Even as COVID restrictions begin to lift, IT teams may still get little reprieve from the breakneck pace they’ve maintained throughout the pandemic to orchestrate technical change. That’s because, most IT executives don’t believe the dust has fully settled — instead viewing IT’s next phase as being primed for innovation.
“We think there’s still a lot more disruption, and we see changes in early adoption on things like robotics and delivery,” says Joseph Park, chief innovation officer at Yum Brands, parent company to KFC, Taco Bell, and Pizza Hut. “What that means for us is a doubling down on our pipeline of innovations.”
Many technology leaders have been riding the wave of fast-pace, reactionary change for more than a year. In many cases, they were able to prove what could be accomplished with quicker cycles and less bureaucracy.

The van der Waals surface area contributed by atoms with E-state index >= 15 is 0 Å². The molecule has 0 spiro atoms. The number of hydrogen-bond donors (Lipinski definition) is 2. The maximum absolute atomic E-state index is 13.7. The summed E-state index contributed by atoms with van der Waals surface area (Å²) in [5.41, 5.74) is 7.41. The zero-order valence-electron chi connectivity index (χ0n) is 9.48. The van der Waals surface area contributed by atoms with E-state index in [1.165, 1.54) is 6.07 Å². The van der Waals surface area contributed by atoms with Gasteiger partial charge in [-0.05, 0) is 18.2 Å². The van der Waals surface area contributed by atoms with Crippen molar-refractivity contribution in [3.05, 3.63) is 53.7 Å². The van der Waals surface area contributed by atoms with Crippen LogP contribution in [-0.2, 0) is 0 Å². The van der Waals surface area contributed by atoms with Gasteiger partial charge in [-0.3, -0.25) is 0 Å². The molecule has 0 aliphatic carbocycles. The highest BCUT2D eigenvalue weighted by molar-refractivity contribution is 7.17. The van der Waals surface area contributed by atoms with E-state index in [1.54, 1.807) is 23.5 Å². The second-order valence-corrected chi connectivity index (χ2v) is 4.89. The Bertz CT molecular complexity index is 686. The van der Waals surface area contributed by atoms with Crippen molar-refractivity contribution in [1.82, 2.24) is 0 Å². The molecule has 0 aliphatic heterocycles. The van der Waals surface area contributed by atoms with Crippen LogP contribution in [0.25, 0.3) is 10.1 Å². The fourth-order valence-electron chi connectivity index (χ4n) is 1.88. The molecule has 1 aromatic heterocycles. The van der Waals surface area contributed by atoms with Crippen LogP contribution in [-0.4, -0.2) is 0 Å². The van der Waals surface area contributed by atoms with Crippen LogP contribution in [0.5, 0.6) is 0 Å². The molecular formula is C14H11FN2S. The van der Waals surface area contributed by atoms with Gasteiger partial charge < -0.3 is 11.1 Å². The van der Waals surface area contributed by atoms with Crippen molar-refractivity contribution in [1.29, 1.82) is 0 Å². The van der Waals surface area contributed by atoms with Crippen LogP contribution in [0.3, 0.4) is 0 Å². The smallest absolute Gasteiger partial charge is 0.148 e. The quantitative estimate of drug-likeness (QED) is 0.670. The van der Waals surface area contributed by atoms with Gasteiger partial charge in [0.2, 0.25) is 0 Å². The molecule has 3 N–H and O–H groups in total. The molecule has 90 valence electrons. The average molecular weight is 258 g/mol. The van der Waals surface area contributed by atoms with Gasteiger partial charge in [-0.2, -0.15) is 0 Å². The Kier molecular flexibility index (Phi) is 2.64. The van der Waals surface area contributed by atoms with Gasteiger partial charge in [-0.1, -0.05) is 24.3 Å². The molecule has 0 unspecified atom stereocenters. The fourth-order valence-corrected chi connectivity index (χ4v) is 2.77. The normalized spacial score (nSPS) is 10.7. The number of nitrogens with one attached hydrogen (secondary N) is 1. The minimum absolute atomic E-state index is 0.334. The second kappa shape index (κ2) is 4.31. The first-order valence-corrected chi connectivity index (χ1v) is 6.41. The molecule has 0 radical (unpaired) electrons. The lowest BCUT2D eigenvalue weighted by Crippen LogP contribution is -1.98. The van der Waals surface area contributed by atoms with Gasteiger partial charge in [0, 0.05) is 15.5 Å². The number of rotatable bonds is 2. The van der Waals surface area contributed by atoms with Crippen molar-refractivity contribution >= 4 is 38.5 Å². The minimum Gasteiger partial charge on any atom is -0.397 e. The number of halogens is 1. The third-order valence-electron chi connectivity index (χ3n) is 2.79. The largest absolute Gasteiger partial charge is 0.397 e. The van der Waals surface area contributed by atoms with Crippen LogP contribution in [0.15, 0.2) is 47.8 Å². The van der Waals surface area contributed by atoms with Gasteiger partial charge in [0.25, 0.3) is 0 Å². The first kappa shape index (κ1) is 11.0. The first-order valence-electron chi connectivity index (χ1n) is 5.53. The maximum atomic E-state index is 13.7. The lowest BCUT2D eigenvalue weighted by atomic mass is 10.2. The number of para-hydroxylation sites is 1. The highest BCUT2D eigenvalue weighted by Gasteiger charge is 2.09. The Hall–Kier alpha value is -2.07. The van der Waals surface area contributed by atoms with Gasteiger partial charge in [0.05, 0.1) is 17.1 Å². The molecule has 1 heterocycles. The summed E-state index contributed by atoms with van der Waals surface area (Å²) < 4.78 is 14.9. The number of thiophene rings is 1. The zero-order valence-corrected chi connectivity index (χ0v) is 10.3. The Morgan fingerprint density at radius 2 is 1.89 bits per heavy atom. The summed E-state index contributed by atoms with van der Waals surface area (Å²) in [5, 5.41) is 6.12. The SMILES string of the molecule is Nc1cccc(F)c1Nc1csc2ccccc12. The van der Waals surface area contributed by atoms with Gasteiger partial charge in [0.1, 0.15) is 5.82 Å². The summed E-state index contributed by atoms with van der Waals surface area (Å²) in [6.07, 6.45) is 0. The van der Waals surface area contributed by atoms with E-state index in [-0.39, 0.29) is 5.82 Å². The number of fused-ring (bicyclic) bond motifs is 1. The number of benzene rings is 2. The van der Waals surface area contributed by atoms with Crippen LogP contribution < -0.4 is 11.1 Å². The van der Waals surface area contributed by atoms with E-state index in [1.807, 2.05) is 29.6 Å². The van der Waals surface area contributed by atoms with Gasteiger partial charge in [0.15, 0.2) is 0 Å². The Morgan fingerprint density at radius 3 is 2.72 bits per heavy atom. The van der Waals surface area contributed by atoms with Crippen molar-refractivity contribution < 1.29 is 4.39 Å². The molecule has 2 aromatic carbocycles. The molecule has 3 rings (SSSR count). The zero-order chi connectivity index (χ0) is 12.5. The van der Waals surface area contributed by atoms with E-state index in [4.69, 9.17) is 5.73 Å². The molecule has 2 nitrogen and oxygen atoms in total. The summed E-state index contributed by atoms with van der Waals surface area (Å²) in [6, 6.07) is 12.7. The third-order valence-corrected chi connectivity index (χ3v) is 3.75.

As the pandemic moves farther in our rear-view mirror, more strategic innovation is again poised to take off. The difference now is that technology leaders must sustain this exponentially faster pace by reimagining their innovation strategies, extending their operating models, and broadening their capabilities.
“COVID accelerated innovation because of the risk of not having a future business model in place,” says Michelle Bazargan, senior director of strategy and innovation in Gartner’s CIO research group. “The full landscape now has changed,” not just technology, but customer preferences and new ways of doing business. “They don’t want to be another Blockbuster.”